Let us know how it turns out. Feel free to ask more, and enjoy the forums.
 

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When I did Percy and Thomas I used Lenz LE1000 decoders. These don't give very good control and I intend to replace them, probably with the Bachman 3 function decoder which has BEMF and is cheaper than I paid for the LE1000s.

Possibly even better would be to purchase the Bachmann Junior locos and add your own face on the front, or import the Bachmann Thomas/Percy from the US. The Bachmann versions don't have the warp drive fitted to the Hornby models.
 

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Just to say thanks for the advice - Percy is now running fine on DCC!!!!

Thomas has arrived for Ryan's 4th birthday today, so I guess I'll be referring to your photgraphs again soon!!!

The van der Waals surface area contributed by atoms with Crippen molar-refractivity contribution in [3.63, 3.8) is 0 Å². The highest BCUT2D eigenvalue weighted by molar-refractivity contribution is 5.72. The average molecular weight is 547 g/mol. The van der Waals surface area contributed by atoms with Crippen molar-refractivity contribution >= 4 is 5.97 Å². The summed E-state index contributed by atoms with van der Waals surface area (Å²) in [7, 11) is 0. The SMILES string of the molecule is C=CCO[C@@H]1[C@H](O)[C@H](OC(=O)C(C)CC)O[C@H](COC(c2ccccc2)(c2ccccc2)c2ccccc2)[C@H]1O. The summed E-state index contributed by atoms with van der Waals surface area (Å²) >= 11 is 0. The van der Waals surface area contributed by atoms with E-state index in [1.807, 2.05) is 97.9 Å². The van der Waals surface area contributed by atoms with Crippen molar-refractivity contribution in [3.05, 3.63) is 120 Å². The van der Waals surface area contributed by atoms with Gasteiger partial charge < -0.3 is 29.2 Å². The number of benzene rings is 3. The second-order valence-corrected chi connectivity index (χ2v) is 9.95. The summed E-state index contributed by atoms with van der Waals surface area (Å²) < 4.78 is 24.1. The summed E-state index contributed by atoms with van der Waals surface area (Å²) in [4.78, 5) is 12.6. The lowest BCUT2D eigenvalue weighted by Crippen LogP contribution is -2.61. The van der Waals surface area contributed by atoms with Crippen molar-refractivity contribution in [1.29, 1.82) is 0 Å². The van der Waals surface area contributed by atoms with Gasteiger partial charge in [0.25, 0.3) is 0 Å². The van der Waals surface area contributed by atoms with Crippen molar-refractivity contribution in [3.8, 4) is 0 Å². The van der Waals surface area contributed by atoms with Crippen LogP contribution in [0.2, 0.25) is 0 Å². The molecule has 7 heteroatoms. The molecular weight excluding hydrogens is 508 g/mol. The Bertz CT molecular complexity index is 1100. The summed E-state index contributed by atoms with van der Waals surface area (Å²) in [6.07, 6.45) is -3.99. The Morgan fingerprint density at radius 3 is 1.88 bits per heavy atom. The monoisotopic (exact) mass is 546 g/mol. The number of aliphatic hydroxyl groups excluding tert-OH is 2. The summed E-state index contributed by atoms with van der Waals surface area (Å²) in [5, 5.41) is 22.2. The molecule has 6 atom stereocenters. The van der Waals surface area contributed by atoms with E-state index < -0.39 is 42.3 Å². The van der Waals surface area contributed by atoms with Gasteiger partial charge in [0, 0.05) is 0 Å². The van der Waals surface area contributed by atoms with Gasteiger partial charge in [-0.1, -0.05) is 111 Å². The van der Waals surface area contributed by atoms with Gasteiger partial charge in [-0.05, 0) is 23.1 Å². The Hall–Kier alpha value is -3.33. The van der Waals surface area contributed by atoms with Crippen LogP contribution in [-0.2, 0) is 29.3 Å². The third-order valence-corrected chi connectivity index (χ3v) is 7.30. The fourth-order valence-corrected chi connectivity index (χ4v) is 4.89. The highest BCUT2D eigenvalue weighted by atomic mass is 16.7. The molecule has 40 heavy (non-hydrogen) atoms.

Thanks again

Jon T
 

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Just to add to this...

Duck is identical to Thomas except that the connector which is bent down to touch the chassis in Thomas is already bent up and isolated away from the chassis for you in Duck, other than that it's essentially identical.

Diesel (08 shunter) looks to be identical to Thomas / Duck also.

Gordon is pretty straight forward too, though siting the decoder requires some ingenuity, I got a space for the Bachmann 3 function decoder slotted in right at the back of the tender on its side, difficult to re-assemble but it does fit quite comfortably. Other than that, it's just a matter of bringing all the wires for the left/right pickup sides to two points and then soldering the decoder wires to those and then the other two to the motor, it didn't take me long to do and i'm a dangerous man with a smouldering iron.